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Farm Bureau Policy Development Fact Sheet No. 7 — 2012 SOYBEAN PROBLEMS AND ISSUES FARM PROGRAMS/CROP INSURANCE The U.S. Senate passed their version of the new farm bill on June 21, 2012. The bill eliminates direct payments, counter-cyclical payments, and Average Crop Revenue Election. The bill creates a new Average Risk Coverage (ARC) program which covers planted acres for qualifying crops, including soybeans. Producers can choose to receive either individual coverage or county coverage, and payments would be made when the actual crop revenue for the year is less than the ARC guarantee of 89 percent of the benchmark revenue. The bill calls for a separate guarantee for irrigated and nonirrigated crops. The payment rate equals the lesser of the amount that the ARC guarantee exceeds the actual crop revenue for the crop year or 10 percent of the benchmark revenue for the crop of the covered commodity. The ARC payment rate will be multiplied by a lower rate for those who selected individual coverage: 60 percent for planted acres and 45 percent for prevented planted acres. For county coverage, payments would be made on 75 percent of planted acres and 45 percent of prevented plantings. The total amount of payments under ARC may not exceed $50 thousand, but both qualified spouses on a farm can be eligible. Producers would not be eligible for commodity programs if their adjusted gross income over the three taxable years preceding the actual program year exceeds $900 thousand, including both farm and non-farm income. The Marketing Loan Program was included, but loan rates were unchanged, leaving soybeans at $5 per bushel. The bill also includes a Supplemental Coverage Option (SCO). Program and specialty crop producers could purchase a revenue policy on top of their individual crop insurance coverage to cover all or part of their deductible portion of their individual insurance policy. Coverage would be triggered only if losses exceed 10 percent. A minimum of 70 percent of the premium would be subsidized by the Federal Crop Insurance Corporation. The House version of the bill is not finalized at this writing. Related Policy: Risk Management/Crop Insurance N-225, National Farm Policy N-239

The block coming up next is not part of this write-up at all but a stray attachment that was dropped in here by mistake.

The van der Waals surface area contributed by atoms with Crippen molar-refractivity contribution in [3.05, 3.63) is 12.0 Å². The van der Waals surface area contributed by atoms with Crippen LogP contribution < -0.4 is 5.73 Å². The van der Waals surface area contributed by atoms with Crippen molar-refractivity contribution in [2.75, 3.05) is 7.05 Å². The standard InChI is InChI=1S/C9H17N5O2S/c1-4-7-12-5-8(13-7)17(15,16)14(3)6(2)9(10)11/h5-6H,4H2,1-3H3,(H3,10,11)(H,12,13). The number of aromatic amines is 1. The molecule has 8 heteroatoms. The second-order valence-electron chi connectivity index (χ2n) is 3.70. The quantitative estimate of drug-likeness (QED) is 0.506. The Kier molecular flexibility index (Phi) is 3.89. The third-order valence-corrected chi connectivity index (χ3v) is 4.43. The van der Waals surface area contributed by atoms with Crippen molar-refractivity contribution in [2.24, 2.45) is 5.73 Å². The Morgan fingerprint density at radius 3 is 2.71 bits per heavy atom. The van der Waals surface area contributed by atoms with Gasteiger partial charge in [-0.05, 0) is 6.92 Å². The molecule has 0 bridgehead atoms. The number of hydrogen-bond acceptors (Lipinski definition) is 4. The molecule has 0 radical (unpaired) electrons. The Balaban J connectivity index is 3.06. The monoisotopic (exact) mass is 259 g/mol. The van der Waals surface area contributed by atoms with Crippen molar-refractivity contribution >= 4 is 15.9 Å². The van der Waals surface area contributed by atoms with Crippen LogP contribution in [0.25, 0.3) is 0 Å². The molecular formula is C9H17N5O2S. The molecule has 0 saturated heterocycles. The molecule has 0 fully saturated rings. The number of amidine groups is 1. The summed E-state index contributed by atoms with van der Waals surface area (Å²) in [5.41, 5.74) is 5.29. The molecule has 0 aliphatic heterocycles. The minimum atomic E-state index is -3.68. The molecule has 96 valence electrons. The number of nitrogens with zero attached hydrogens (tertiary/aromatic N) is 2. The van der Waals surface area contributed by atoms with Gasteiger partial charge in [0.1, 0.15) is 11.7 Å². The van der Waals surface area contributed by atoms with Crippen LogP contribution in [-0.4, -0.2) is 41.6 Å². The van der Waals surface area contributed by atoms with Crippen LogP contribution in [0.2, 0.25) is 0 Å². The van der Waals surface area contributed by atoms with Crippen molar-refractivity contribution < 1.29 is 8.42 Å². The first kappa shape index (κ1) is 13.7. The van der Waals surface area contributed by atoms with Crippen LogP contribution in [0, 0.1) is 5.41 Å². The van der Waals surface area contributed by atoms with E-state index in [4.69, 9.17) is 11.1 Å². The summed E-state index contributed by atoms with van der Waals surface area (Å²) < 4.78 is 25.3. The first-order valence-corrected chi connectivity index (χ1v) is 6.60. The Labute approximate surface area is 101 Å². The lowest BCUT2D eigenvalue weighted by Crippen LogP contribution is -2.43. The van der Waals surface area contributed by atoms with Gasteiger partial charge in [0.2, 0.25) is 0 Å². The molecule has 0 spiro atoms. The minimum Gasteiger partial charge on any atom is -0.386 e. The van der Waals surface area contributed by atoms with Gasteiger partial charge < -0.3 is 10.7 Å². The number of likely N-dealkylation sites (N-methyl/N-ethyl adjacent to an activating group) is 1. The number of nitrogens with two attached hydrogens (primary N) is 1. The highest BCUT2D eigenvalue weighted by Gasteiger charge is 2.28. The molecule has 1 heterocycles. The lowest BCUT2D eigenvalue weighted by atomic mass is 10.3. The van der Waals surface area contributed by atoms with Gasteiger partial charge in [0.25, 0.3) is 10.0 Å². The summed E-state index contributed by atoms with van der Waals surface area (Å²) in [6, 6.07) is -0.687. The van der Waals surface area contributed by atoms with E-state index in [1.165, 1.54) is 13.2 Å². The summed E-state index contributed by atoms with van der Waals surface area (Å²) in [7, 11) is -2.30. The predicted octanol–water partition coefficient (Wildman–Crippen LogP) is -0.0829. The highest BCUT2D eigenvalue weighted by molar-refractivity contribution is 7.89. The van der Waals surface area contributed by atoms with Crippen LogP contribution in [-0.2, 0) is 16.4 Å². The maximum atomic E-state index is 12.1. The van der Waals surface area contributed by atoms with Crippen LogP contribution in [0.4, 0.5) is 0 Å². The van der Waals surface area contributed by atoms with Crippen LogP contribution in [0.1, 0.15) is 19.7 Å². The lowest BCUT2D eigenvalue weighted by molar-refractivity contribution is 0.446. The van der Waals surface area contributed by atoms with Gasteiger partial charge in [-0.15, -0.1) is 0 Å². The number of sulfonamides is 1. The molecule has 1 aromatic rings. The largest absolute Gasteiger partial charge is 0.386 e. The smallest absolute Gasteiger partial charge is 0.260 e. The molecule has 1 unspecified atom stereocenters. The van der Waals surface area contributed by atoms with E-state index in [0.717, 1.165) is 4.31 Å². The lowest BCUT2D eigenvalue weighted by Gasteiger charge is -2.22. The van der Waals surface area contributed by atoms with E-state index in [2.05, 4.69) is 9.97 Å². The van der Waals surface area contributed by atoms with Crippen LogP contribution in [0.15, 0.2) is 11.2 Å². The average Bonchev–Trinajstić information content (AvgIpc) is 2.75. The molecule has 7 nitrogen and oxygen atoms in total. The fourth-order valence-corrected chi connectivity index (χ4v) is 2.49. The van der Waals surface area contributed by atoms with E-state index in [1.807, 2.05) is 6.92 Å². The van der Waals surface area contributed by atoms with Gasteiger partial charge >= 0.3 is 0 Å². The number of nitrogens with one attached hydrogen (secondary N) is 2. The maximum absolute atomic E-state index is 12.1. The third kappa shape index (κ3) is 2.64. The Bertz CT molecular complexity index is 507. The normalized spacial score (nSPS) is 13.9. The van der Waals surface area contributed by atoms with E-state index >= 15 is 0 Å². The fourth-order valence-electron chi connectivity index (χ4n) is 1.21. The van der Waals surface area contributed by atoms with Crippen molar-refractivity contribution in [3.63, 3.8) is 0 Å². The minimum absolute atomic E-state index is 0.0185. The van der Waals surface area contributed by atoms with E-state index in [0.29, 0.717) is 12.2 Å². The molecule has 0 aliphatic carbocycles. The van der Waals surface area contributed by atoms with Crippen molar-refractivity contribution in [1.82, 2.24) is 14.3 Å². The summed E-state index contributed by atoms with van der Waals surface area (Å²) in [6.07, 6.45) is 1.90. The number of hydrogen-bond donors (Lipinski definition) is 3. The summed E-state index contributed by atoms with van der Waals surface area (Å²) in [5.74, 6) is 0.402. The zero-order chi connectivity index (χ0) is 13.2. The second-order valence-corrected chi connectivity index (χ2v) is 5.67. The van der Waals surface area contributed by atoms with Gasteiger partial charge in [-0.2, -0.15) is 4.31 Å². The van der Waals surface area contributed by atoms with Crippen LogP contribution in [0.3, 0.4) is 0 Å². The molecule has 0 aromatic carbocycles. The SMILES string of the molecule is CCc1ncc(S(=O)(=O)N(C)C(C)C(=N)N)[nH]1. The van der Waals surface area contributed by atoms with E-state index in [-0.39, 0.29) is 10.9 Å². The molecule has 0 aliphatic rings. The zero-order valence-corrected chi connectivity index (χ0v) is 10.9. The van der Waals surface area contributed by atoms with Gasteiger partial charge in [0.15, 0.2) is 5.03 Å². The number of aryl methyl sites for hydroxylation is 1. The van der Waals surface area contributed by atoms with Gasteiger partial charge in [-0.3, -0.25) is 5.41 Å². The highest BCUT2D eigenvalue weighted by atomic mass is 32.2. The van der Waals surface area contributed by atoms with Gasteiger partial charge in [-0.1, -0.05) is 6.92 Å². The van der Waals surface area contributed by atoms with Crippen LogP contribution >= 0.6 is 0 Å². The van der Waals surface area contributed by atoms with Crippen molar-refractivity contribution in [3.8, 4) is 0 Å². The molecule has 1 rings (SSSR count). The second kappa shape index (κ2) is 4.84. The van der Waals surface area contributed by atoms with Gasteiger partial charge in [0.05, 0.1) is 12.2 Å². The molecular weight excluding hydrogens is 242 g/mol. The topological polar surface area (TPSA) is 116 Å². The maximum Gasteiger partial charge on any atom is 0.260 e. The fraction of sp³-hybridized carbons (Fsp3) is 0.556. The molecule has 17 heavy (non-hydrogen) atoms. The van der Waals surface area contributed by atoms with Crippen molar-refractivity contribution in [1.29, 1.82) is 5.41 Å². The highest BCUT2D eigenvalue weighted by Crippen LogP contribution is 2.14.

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Does the Senate version of the farm bill provide an adequate safety net for southern soybean farmers? What changes need to be made to the bill to protect southern soybean farmers? Should farmers who irrigate be able to directly receive the money that would pay for insurance premiums under the SCO to “self-insure” and cover the cost of irrigation?

HERBICIDE DRIFT Herbicide drift is an ever-present risk for row-crop agriculture. In fact, with more and more biotech, herbicide-resistant production systems being introduced, the problem of drift has the potential of becoming worse, despite the best efforts of all involved. Among others, soybeans resistant to 2,4-D and soybeans resistant to dicamba are being developed. The University of Arkansas Division of Agriculture has developed a Flag the Technology program that creates a system of color-coded flags that farmers can place around a field to let neighbors and applicators what technology is planted in that field. The next step in the Flag the Technology program is a smart phone app that will enable farmers to use GPS coordinates to mark locations and the appropriate technology in a database that can be accessed by their neighbors and applicators. Related Policy: Cotton 103, Rice 105, Soybeans 107, 137 State Plant Board 1. 2.

How can farmers be encouraged to participate in the Flag the Technology program? Should the State Plant Board require participation in Flag the Technology or other identification system?

OPPORTUNITIES FOR MARKETING CONVENTIONAL SOYBEANS Conventional beans make up only a tiny percentage of the total soybean crop. However, there are companies that cater to consumer demand that are willing to pay a premium (sometimes a hefty one) for conventional soybeans. The University of Arkansas, funded by the soybean checkoff, has maintained a conventional breeding program and continues to market conventional varieties through the foundation seed program. Related Policy: Soybeans 107 1.

How can Farm Bureau and others help connect farmers planting conventional soybeans with those willing to pay a premium for them?

ANTI-SOY MYTHS For several years, anti-soy rhetoric has gained ground in the United States. The origins of the “theories” on soy are likely traced back to one source, the Weston A. Price Foundation, which is an advocate for what they call “traditional diets,” including the raw milk movement. One of the claims is that being an estrogen-imitator, soy can


cause early onset puberty in young girls, despite the fact that there is no medical evidence to suggest that is true. Related Policy: Consumer relations 102, Soybeans 107 1. What can Farm Bureau and the soybean industry do to combat anti-soy myths?

[If you need additional information on these and other issues concerning the soybean industry or if you desire assistance with your county policy development meeting, contact Brandy Carroll, Soybean Division Coordinator at 501-228-1268 or via e-mail at brandy.carroll@arfb.com.]


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